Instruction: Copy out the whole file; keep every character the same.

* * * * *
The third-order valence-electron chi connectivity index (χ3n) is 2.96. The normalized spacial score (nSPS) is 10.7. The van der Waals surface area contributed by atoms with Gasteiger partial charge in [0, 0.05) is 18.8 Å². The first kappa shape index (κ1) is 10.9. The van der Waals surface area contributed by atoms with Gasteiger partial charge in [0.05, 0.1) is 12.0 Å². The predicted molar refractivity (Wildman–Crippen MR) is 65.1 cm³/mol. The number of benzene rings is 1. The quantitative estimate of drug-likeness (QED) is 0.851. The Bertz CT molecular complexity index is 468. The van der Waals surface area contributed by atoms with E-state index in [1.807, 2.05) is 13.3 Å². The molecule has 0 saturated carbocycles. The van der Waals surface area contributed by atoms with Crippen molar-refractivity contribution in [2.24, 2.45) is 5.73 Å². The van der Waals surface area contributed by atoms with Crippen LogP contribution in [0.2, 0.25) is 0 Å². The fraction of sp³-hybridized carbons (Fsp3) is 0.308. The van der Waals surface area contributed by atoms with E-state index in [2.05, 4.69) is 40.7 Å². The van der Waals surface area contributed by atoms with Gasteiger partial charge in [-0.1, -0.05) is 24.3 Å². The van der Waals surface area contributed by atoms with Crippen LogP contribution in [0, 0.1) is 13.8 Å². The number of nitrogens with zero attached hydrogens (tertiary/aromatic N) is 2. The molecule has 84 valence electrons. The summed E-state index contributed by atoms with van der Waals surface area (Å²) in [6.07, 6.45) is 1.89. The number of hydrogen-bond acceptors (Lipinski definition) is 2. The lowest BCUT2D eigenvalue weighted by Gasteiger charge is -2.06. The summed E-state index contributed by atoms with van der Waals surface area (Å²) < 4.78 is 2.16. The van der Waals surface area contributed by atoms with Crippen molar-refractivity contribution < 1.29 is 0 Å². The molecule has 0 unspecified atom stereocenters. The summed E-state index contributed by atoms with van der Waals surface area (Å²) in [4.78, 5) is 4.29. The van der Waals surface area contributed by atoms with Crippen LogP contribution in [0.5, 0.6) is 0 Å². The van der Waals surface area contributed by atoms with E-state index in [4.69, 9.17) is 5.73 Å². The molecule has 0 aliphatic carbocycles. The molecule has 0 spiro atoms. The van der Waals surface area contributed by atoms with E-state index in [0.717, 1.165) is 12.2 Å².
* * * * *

The third-order valence-electron chi connectivity index (χ3n) is 2.96. The normalized spacial score (nSPS) is 10.7. The van der Waals surface area contributed by atoms with Gasteiger partial charge in [0, 0.05) is 18.8 Å². The first kappa shape index (κ1) is 10.9. The van der Waals surface area contributed by atoms with Gasteiger partial charge in [0.05, 0.1) is 12.0 Å². The predicted molar refractivity (Wildman–Crippen MR) is 65.1 cm³/mol. The number of benzene rings is 1. The quantitative estimate of drug-likeness (QED) is 0.851. The Bertz CT molecular complexity index is 468. The van der Waals surface area contributed by atoms with E-state index in [1.807, 2.05) is 13.3 Å². The molecule has 0 saturated carbocycles. The van der Waals surface area contributed by atoms with Crippen molar-refractivity contribution in [2.24, 2.45) is 5.73 Å². The van der Waals surface area contributed by atoms with Crippen LogP contribution in [0.2, 0.25) is 0 Å². The fraction of sp³-hybridized carbons (Fsp3) is 0.308. The van der Waals surface area contributed by atoms with E-state index in [2.05, 4.69) is 40.7 Å². The van der Waals surface area contributed by atoms with Gasteiger partial charge in [-0.1, -0.05) is 24.3 Å². The van der Waals surface area contributed by atoms with Crippen LogP contribution in [0, 0.1) is 13.8 Å². The number of nitrogens with zero attached hydrogens (tertiary/aromatic N) is 2. The molecule has 84 valence electrons. The summed E-state index contributed by atoms with van der Waals surface area (Å²) in [6.07, 6.45) is 1.89. The number of hydrogen-bond acceptors (Lipinski definition) is 2. The lowest BCUT2D eigenvalue weighted by Gasteiger charge is -2.06. The summed E-state index contributed by atoms with van der Waals surface area (Å²) < 4.78 is 2.16. The van der Waals surface area contributed by atoms with Crippen molar-refractivity contribution < 1.29 is 0 Å². The molecule has 0 unspecified atom stereocenters. The summed E-state index contributed by atoms with van der Waals surface area (Å²) in [4.78, 5) is 4.29. The van der Waals surface area contributed by atoms with Crippen LogP contribution in [0.5, 0.6) is 0 Å². The van der Waals surface area contributed by atoms with E-state index in [4.69, 9.17) is 5.73 Å². The molecule has 0 aliphatic carbocycles. The molecule has 0 spiro atoms. The van der Waals surface area contributed by atoms with E-state index in [0.717, 1.165) is 12.2 Å².